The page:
News & Tips

This is where timely tips and seasonal to do's are addressed.* 

*Based on Atlanta GA climate, which is USDA Plant Hardiness Zone 7.

 

7/4/2017 

Happy 4th of July!!! 

 

4/14/2017 

The recent weather has been quite favorable for the Japanese maple's spring growth and it is now okay to do some pruning. There will certainly be considerable thinning needed to re-establish the graceful essence of your tree. This is particullary important with the laceleaf maples, as many look like shaggy dogs, desperately in need of a trim with the abundant push of new spring growth.  If however, your tree suffered from the late freeze, minimal to no pruning should be done depending on the severity of the damage.  The previously addressed regimen for these trees should be maintained to ensure their complete healthy recovery.  

 

4/2/2017 

WOW!!  What a kaleidoscope of spring colors.  Not sure which is better, Japanese maple fall color or spring color. They are certainly making it a difficult decision this year.  With the remarkable spring, summer and fall foliage, combined with their wonderful winter silhouette, Japanese maples are one of a few trees that can be easily classified as a four season tree.  

 

3/30/2017

With significant spring showers in the forecast, it would be adviseable to be pro-active and spray the vulnerable new foliage with a copper based fungicide such as "Phyton 27". 

 

3/21/2017 

Most Japanese maples are leafing out and for those damaged by the late frost, a pause before beginning the re-leafing process.  For trees minimally or not affected by the cold and required to be maintained within a limited space, a special pruning method is now recommended.  When the new shoots elongate, they need to be pruned back to the first or second pair of new leaves.  The horizontal pair should be selected over the vertical pair.  In using this method, tree size is controlled while maintaining the aesthetic essence of your Japanese maple. 

 

3/17/2017 

With a mild winter that encouraged early leaf budding and a surprise cold snap, many exposed Japanese maples have some amount of visible leaf burn.  There are many that have very little, while others have been completely burned. Should your tree be one of the lucky ones in the first group, little or no action is necessary.  However, if your tree has 40% or greater leaf damage, it is recommended that you do a soil drench with "Superthrive" added in at the prescibed rate.  This treatment should be done continously for a month, once a week.  By mid-April the stressed tree should be lightly fertilized with a product having an NPK (Nitrogen, Phosphorus, Potassium) value of not more than 2, 3 or 4.  A second fertilization should be done in the fall.  Watering should be consistent and modest, as over watering will result in undesirable vigorous growth, which will add additional stress to your tree.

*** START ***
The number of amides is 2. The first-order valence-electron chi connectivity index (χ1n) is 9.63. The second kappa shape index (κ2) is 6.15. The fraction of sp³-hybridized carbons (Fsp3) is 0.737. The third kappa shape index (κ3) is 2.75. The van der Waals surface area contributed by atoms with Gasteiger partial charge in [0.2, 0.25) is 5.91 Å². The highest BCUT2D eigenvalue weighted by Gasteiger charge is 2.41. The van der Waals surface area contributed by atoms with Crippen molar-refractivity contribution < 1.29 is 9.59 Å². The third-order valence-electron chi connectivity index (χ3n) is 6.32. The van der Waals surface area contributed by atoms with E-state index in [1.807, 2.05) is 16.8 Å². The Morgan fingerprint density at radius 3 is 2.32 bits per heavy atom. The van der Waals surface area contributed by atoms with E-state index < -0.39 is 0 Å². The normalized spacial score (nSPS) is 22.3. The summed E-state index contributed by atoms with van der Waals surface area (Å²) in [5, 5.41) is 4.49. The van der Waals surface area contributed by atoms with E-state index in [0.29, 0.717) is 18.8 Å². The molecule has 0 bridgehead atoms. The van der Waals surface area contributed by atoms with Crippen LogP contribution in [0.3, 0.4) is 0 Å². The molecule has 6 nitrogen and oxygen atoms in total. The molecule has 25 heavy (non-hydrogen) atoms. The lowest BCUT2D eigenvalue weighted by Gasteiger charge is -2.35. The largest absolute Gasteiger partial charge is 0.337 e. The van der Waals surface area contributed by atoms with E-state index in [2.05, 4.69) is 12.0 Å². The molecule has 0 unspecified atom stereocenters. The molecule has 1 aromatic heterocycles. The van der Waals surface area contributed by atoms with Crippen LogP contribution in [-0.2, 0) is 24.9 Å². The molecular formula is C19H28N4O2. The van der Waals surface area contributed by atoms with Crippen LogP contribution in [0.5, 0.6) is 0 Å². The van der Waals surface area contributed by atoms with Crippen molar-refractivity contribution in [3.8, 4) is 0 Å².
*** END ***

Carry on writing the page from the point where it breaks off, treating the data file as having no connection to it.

3/12/2017

WEATHER ALERT!!  The forecast is for very cold temperatures Tuesday and Wednesday night, which will be made worse with the expected strong winds.  Potted containers should be sheltered in a garage or basement overnight.  Small trees can be covered.  All others, say a prayer and cross your fingers.  Had this event occurred two weeks ago before the buds began to open, it would be of little concern. However, many of the Japanese maples have begun leafing out with some (A.p.'Katsura') fully leafed out.  At this point in development the leaves are very tender and susceptible to extreme cold temperatures.  Prolonged exposure will cause leaf burn and in severe cases, complete leaf failure and dieback.  

 

3/7/2017

Many of the Japanese maple's buds have swollen and will begin to open soon, if not already.  If you have not yet transplanted or repotted a tree that needed to be, you should not do so now.  Instead, wait until early May, but ideally waiting until October or November would be better.  This time of year the energy in the tree needs to be used for the development of new leaves and shoots and not diverted to combating the stress of any root disturbances.  

 

3/4/2017 

Spring is here and with it cool wet weather will abound. This is an ideal condition for harmful fungi such as Leaf Spot or Anthracnose to thrive. I strongly recommend a proactive foliar fungicide treatment to protect your Japanese maples new foliage. A second application should be done 10-14 days after the initial one. 

 

3/1/2017 

With favorable weather returning, it is a good time to do some final chores before the trees begin to wake up. One of these is to look at your Japanese maples and if the dead stems and branches that died over winter have not yet been removed, now is the time to do so. This task will be easier now with the dead wood being very obvious with its light grey coloring and no leaves to hide them.

 

2/23/2017